It was Ayrton Senna's fifth Grand Prix race. Monaco was soaked, and he was in a lousy Toleman-Hart. To make matters worse, a fuel spill had soaked through his suit—intensely painful. He'd had brake problems as well. But as the rain got harder, Senna got faster. And faster. The lead was in his grasp; he was reeling in Alain Prost quicker then ever.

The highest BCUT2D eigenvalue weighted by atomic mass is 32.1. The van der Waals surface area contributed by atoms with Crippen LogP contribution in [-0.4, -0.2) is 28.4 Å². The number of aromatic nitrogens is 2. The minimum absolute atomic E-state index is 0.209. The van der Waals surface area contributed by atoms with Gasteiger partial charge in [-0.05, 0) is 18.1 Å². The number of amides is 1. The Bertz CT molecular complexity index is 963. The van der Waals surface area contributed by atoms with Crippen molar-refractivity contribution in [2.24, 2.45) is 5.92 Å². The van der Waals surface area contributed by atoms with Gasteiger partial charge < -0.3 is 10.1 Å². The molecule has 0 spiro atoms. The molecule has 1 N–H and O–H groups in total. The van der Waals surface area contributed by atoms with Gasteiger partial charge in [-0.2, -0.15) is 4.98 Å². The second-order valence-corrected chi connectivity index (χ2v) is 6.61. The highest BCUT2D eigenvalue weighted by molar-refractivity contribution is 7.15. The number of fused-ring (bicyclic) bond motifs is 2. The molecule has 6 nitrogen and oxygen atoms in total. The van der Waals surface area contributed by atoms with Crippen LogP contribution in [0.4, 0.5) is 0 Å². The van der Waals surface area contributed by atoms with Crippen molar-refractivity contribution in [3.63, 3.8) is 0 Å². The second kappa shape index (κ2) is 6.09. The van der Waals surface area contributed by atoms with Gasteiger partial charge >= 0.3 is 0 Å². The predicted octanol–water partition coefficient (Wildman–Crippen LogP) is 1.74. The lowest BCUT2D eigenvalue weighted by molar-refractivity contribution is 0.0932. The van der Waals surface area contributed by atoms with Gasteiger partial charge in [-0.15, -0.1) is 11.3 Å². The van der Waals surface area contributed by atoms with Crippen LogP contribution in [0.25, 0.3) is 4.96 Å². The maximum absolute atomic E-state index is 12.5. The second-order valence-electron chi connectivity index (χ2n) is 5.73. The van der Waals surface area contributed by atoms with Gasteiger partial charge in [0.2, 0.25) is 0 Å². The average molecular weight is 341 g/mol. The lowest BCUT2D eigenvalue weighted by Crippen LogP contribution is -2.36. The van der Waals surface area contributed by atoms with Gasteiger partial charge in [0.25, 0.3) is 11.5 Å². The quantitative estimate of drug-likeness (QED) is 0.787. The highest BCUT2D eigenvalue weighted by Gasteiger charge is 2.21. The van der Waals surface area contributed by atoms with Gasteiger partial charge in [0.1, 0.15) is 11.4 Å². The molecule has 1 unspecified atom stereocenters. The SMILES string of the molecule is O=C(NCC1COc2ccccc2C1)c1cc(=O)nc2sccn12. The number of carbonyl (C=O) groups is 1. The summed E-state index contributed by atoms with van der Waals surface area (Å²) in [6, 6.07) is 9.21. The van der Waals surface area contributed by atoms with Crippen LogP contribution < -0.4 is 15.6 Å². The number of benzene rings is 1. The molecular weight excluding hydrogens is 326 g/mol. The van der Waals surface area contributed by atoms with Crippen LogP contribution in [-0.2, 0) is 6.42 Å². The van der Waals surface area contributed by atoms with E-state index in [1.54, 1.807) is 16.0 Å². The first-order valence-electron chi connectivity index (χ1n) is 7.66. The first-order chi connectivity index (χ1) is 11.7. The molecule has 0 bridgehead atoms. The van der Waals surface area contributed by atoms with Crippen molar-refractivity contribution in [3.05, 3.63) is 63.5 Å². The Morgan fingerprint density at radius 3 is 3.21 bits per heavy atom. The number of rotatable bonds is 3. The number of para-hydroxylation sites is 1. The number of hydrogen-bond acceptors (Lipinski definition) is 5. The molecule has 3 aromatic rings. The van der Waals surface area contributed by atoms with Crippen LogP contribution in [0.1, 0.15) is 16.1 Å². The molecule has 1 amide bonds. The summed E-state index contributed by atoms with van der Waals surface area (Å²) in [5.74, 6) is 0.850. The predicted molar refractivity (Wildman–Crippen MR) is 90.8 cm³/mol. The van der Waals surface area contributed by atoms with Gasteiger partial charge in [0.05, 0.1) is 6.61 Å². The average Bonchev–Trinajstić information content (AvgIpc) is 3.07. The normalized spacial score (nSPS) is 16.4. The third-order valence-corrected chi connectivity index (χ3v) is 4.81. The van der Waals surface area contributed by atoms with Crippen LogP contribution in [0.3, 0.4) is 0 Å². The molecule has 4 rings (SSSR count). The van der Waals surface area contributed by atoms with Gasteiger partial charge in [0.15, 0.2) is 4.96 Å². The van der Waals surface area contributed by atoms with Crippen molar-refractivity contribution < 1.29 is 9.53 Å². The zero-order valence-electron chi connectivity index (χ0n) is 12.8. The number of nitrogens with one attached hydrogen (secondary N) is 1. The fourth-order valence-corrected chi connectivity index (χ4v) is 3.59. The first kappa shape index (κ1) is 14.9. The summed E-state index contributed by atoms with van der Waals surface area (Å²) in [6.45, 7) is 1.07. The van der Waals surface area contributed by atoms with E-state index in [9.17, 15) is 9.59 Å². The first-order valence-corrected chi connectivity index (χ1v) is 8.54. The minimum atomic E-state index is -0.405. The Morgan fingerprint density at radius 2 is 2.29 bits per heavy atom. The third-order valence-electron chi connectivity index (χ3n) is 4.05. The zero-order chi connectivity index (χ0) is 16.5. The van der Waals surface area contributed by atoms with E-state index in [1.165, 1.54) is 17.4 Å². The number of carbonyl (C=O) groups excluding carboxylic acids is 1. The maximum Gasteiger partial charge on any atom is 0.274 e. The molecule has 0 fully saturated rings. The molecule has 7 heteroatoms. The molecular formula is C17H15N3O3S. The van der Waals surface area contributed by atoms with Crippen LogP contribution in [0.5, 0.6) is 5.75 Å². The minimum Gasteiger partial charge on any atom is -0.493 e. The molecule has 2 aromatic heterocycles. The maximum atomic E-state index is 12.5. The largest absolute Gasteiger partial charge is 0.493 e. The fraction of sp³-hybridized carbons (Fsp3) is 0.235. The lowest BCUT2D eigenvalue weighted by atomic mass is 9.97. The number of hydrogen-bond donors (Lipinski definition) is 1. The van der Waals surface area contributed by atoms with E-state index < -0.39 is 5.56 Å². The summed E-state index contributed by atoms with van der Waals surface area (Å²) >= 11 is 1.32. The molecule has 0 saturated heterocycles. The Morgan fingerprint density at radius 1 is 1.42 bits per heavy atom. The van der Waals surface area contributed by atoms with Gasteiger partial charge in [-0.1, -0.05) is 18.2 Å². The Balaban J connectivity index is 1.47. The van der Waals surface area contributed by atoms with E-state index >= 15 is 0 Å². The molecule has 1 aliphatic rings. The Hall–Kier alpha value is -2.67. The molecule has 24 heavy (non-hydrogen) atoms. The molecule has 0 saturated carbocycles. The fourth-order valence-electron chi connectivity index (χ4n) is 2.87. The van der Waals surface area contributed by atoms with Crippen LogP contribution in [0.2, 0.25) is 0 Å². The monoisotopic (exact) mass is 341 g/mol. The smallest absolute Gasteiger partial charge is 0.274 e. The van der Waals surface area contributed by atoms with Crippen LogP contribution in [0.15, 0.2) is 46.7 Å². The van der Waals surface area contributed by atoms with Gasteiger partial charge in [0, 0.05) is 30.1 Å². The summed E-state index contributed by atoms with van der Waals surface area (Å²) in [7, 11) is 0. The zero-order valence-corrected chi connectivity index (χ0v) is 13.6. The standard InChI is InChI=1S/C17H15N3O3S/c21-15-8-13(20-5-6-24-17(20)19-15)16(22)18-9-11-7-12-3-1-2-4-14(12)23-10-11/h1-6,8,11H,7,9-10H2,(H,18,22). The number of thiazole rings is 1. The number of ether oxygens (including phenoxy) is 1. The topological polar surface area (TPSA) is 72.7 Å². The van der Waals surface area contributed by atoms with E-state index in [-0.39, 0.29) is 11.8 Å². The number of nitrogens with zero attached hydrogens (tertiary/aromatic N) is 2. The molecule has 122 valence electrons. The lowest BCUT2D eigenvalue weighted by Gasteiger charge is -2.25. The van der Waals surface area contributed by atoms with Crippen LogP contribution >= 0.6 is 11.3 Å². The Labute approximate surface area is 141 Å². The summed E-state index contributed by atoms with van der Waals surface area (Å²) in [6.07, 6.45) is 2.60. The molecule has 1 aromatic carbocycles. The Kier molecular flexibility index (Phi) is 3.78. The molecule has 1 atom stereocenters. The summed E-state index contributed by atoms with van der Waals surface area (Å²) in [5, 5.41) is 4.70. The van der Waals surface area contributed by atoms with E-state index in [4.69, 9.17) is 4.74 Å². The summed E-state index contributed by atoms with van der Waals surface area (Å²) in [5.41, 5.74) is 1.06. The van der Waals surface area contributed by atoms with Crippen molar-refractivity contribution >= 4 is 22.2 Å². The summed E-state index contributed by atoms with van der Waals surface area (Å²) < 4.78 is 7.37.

The rest, as they say, is history. Course clerk Jacky Ickx made the call to stop the race, at Prost's urging. It was controversial at the time, and it's controversial now. It gave Prost half-points, but kept Senna from taking the lead. We were there in Monaco, in a borrowed apartment, peering over a balcony at the race below. This is the gripping story of the 1984 Monaco Grand Prix, where Ayrton Senna made a searing impression despite being robbed of a victory.